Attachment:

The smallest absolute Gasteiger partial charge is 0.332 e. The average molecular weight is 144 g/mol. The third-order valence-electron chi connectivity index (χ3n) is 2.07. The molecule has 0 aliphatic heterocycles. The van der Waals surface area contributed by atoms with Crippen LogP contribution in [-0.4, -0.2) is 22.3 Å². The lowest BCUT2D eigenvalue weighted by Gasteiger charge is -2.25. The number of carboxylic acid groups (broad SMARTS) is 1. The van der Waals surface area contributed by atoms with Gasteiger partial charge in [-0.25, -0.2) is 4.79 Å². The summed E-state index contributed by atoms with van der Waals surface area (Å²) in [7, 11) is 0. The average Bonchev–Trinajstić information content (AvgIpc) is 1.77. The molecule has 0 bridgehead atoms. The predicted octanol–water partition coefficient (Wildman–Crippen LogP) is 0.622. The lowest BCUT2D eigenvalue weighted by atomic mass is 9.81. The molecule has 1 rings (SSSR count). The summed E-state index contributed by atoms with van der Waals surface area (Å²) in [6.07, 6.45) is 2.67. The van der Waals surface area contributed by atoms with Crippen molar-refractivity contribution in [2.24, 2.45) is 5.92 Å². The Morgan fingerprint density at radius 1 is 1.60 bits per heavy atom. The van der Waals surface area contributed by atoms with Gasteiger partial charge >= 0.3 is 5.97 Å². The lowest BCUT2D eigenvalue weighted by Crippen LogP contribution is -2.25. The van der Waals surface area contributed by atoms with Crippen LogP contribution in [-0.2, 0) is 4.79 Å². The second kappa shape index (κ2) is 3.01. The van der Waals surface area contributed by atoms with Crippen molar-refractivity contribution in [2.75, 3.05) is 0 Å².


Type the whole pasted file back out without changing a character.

The smallest absolute Gasteiger partial charge is 0.332 e. The average molecular weight is 144 g/mol. The third-order valence-electron chi connectivity index (χ3n) is 2.07. The molecule has 0 aliphatic heterocycles. The van der Waals surface area contributed by atoms with Crippen LogP contribution in [-0.4, -0.2) is 22.3 Å². The lowest BCUT2D eigenvalue weighted by Gasteiger charge is -2.25. The number of carboxylic acid groups (broad SMARTS) is 1. The van der Waals surface area contributed by atoms with Gasteiger partial charge in [-0.25, -0.2) is 4.79 Å². The summed E-state index contributed by atoms with van der Waals surface area (Å²) in [7, 11) is 0. The average Bonchev–Trinajstić information content (AvgIpc) is 1.77. The molecule has 0 bridgehead atoms. The predicted octanol–water partition coefficient (Wildman–Crippen LogP) is 0.622. The lowest BCUT2D eigenvalue weighted by atomic mass is 9.81. The molecule has 1 rings (SSSR count). The summed E-state index contributed by atoms with van der Waals surface area (Å²) in [6.07, 6.45) is 2.67. The van der Waals surface area contributed by atoms with Crippen molar-refractivity contribution in [2.24, 2.45) is 5.92 Å². The Morgan fingerprint density at radius 1 is 1.60 bits per heavy atom. The van der Waals surface area contributed by atoms with Gasteiger partial charge >= 0.3 is 5.97 Å². The lowest BCUT2D eigenvalue weighted by Crippen LogP contribution is -2.25. The van der Waals surface area contributed by atoms with Crippen LogP contribution in [-0.2, 0) is 4.79 Å². The second kappa shape index (κ2) is 3.01. The van der Waals surface area contributed by atoms with Crippen molar-refractivity contribution in [2.75, 3.05) is 0 Å².